>>             int markerCount = (Integer) args[argIndex++];
>>             markerInterfaces = new Class[markerCount];
>>             System.arraycopy(args, argIndex, markerInterfaces, 0,
>> markerCount);
>>             argIndex += markerCount;
>>         }
>>         else
>>             markerInterfaces = EMPTY_CLASS_ARRAY;
>>         AbstractValidatingLambdaMetafactory mf;
>>         mf = new InnerClassLambdaMetafactory(caller, invokedType,
>> samMethod, implMethod, instantiatedMethodType,
>>                                              flags, markerInterfaces);
>>         mf.validateMetafactoryArgs();
>>         MethodHandleInfo implInfo = new MethodHandleInfo(implMethod);
>>         ConcurrentMap<String, CallSite> callSites =
>> CALL_SITES_CV.get(implInfo.getDeclaringClass());
>>         CallSite callSite = callSites.get(implInfo.getName());
>>         if (callSite == null) {
>>             callSite = mf.buildCallSite();
>>             CallSite oldCallSite =
>> callSites.putIfAbsent(implInfo.getName(), callSite);
>>             if (oldCallSite != null)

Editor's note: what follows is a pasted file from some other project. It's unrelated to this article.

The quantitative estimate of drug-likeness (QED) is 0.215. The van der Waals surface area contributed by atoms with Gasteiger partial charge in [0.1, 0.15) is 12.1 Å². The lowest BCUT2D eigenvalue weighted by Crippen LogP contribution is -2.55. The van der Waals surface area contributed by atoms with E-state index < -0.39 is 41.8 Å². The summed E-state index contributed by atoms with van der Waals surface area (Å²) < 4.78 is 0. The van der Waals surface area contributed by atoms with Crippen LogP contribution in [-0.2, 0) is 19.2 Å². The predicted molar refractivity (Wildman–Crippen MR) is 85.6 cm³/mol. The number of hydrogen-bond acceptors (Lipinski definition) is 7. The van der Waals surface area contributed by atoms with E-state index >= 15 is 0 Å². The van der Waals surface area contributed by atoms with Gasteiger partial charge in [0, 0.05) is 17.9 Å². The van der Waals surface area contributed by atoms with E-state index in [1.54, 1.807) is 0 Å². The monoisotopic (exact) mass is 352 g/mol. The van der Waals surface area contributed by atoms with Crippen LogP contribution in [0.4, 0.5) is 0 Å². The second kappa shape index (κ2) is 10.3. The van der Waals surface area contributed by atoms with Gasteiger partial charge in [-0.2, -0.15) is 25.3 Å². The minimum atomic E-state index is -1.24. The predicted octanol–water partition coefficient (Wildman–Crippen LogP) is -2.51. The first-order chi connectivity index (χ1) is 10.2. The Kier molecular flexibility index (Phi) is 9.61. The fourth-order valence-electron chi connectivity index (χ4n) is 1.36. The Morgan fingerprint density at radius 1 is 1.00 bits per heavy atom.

>>                 callSite = oldCallSite;
>>         }
>>         return callSite;
>>     }
>>     // each implementation method's declaring class has a Map of
>> CallSites keyed by implementation method name
>>     private static final ClassValue<ConcurrentMap<String, CallSite>>
>>         new ClassValue<ConcurrentMap<String, CallSite>>() {
>>             @Override
>>             protected ConcurrentMap<String, CallSite>
>> computeValue(Class<?> type) {
>>                 return new ConcurrentHashMap<>();
>>             }
>>         };
>> ... and it does it's job for the price of ClassValue and
>> ConcurrentHashMap overhead even if only one call to metafactory is
>> ever performed for each lambda expression.
>> Using ClassLoader as a cache might be an opportunity to do it without
>> overhead.
>> Regards, Peter
>> On 03/04/2013 08:04 PM, Brian Goetz wrote:
>>> Its a good problem to kick down the road.  When/if we switch to a
>>> class-per-SAM instead of class-per-callsite implementation of lambda
>>> conversion, the issue goes away.
>>> On 3/4/2013 1:38 PM, Remi Forax wrote:
>>>> On 03/04/2013 03:26 PM, Brian Goetz wrote: